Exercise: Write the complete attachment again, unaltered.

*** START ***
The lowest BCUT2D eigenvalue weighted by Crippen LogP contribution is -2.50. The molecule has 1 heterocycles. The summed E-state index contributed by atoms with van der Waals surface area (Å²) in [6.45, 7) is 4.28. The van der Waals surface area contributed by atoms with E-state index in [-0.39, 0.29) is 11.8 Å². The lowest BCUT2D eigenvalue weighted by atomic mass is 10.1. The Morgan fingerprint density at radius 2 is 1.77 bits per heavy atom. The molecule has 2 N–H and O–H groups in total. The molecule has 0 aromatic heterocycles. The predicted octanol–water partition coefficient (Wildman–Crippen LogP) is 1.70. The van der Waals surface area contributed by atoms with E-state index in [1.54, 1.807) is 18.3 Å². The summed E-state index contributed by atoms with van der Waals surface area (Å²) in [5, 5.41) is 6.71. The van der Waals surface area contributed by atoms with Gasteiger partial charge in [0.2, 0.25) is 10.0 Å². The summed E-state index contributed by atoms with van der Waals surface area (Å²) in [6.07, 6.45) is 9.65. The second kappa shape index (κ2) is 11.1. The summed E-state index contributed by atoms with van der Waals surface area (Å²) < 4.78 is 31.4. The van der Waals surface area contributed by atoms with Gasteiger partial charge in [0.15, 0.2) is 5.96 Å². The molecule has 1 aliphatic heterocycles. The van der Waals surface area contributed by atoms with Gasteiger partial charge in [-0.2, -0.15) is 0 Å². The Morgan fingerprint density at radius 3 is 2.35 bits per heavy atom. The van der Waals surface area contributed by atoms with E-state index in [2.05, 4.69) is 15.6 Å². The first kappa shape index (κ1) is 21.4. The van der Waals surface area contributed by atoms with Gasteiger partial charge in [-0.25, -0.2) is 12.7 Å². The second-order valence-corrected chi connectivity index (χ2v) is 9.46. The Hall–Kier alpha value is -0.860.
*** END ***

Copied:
The lowest BCUT2D eigenvalue weighted by Crippen LogP contribution is -2.50. The molecule has 1 heterocycles. The summed E-state index contributed by atoms with van der Waals surface area (Å²) in [6.45, 7) is 4.28. The van der Waals surface area contributed by atoms with E-state index in [-0.39, 0.29) is 11.8 Å². The lowest BCUT2D eigenvalue weighted by atomic mass is 10.1. The Morgan fingerprint density at radius 2 is 1.77 bits per heavy atom. The molecule has 2 N–H and O–H groups in total. The molecule has 0 aromatic heterocycles. The predicted octanol–water partition coefficient (Wildman–Crippen LogP) is 1.70. The van der Waals surface area contributed by atoms with E-state index in [1.54, 1.807) is 18.3 Å². The summed E-state index contributed by atoms with van der Waals surface area (Å²) in [5, 5.41) is 6.71. The van der Waals surface area contributed by atoms with Gasteiger partial charge in [0.2, 0.25) is 10.0 Å². The summed E-state index contributed by atoms with van der Waals surface area (Å²) in [6.07, 6.45) is 9.65. The second kappa shape index (κ2) is 11.1. The summed E-state index contributed by atoms with van der Waals surface area (Å²) < 4.78 is 31.4. The van der Waals surface area contributed by atoms with Gasteiger partial charge in [0.15, 0.2) is 5.96 Å². The molecule has 1 aliphatic heterocycles. The van der Waals surface area contributed by atoms with Gasteiger partial charge in [-0.2, -0.15) is 0 Å². The Morgan fingerprint density at radius 3 is 2.35 bits per heavy atom. The van der Waals surface area contributed by atoms with E-state index in [2.05, 4.69) is 15.6 Å². The first kappa shape index (κ1) is 21.4. The van der Waals surface area contributed by atoms with Gasteiger partial charge in [-0.25, -0.2) is 12.7 Å². The second-order valence-corrected chi connectivity index (χ2v) is 9.46. The Hall–Kier alpha value is -0.860.